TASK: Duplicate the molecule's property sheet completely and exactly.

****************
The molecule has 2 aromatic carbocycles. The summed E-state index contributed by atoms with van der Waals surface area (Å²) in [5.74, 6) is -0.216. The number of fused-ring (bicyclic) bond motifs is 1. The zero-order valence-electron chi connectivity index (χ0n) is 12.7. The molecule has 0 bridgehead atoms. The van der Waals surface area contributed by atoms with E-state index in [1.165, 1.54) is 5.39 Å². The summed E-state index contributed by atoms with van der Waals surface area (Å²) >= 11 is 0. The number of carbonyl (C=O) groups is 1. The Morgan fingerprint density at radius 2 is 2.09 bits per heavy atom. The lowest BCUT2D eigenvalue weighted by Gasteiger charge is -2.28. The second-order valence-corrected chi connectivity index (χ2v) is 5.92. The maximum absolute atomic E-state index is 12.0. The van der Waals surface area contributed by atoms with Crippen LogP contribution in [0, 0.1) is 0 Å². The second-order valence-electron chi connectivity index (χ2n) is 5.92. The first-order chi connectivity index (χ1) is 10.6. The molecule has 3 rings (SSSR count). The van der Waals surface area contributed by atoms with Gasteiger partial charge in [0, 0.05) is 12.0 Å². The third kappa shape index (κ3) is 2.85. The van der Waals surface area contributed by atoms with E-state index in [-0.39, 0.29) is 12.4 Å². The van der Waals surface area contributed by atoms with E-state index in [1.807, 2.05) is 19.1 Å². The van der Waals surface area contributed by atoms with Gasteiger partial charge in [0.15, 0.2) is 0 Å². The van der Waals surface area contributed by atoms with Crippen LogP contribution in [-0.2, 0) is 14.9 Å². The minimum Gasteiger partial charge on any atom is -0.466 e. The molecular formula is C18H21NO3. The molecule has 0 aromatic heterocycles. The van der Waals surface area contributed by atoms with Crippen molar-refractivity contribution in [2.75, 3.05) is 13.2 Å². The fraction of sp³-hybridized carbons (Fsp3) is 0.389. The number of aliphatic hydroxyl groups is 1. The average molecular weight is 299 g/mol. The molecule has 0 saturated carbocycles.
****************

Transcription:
The molecule has 2 aromatic carbocycles. The summed E-state index contributed by atoms with van der Waals surface area (Å²) in [5.74, 6) is -0.216. The number of fused-ring (bicyclic) bond motifs is 1. The zero-order valence-electron chi connectivity index (χ0n) is 12.7. The molecule has 0 bridgehead atoms. The van der Waals surface area contributed by atoms with E-state index in [1.165, 1.54) is 5.39 Å². The summed E-state index contributed by atoms with van der Waals surface area (Å²) >= 11 is 0. The number of carbonyl (C=O) groups is 1. The Morgan fingerprint density at radius 2 is 2.09 bits per heavy atom. The lowest BCUT2D eigenvalue weighted by Gasteiger charge is -2.28. The second-order valence-corrected chi connectivity index (χ2v) is 5.92. The maximum absolute atomic E-state index is 12.0. The van der Waals surface area contributed by atoms with Crippen LogP contribution in [0, 0.1) is 0 Å². The second-order valence-electron chi connectivity index (χ2n) is 5.92. The first-order chi connectivity index (χ1) is 10.6. The molecule has 3 rings (SSSR count). The van der Waals surface area contributed by atoms with Gasteiger partial charge in [0, 0.05) is 12.0 Å². The third kappa shape index (κ3) is 2.85. The van der Waals surface area contributed by atoms with E-state index in [-0.39, 0.29) is 12.4 Å². The van der Waals surface area contributed by atoms with E-state index in [1.807, 2.05) is 19.1 Å². The van der Waals surface area contributed by atoms with Gasteiger partial charge in [0.15, 0.2) is 0 Å². The van der Waals surface area contributed by atoms with Crippen LogP contribution in [-0.2, 0) is 14.9 Å². The minimum Gasteiger partial charge on any atom is -0.466 e. The molecular formula is C18H21NO3. The molecule has 0 aromatic heterocycles. The van der Waals surface area contributed by atoms with Crippen molar-refractivity contribution in [2.75, 3.05) is 13.2 Å². The fraction of sp³-hybridized carbons (Fsp3) is 0.389. The number of aliphatic hydroxyl groups is 1. The average molecular weight is 299 g/mol. The molecule has 0 saturated carbocycles.